Our teaching method is inspired by the world renowned Reggio Emilia approach to learning. We believe that each child is unique and capable of constructing their own knowledge. Our experienced team of teachers actively observe each child, listening to their questions and stories, in order to provide guidance and opportunity to further explore individual or group interests. Avendale’s learning environments are purpose built, using natural materials that aim to inspire children and encourage creative exploration. At Avendale, we promote the development of the whole child with the emphasis on social, physical, emotional and cultural needs, as well as academic growth.
As information becomes increasingly accessible and abundant, the mission of schools should no longer be about filling students with more knowledge. Instead, schools should develop students’ innovation skills. At Avendale, we nurture each child with future ready skills to succeed in an ever changing world. Children practice critical thinking skills and adapt to changes when learning to solve problems. They learn to lead by influence rather than authority through collaboration and communication with peers. These skills will help children build confidence and motivation in learning to support their future pursuit of the academics, relationships, careers, and life in general.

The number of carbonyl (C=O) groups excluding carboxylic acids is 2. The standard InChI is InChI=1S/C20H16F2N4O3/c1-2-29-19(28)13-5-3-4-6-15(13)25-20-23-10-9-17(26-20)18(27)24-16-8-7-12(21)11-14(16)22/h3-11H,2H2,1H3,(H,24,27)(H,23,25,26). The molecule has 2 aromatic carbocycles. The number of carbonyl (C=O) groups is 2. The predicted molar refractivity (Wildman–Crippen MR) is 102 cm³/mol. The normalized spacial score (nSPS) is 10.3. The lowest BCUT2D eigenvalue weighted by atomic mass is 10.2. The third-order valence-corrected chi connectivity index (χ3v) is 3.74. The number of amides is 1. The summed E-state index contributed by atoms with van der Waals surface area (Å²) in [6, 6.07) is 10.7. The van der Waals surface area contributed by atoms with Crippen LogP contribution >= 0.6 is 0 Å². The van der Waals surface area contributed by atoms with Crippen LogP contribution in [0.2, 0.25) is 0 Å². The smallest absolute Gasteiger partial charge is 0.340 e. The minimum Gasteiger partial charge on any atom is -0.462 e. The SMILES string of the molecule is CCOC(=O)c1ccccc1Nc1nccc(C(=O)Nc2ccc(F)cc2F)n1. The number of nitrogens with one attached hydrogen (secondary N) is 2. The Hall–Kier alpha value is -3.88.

The world doesn’t care what you know. What the world cares about is what you do with what you know.
– Tony Wagner, Innovation Education Fellow, Technology and Entrepreneurship Center, Harvard University
We believe that each child has the innate ability to be resilient, capable, confident and self assured. To help each child develop their own, unique character we model positive relationships for our children, teach them how to build positive relationships with peers, family, and other adults. Through experiencing and observing positive relationships at Avendale, children learn to be integrated, caring community members. Children at Avendale are challenged with a combination of cooperative and competitive play to explore the value of teamwork. Through stories, children reflect on choices and decision making that may arise in real life.
To educate a person in the mind but not in morals is to educate a menace to society.
– Theodore Roosevelt, 26th President of the United States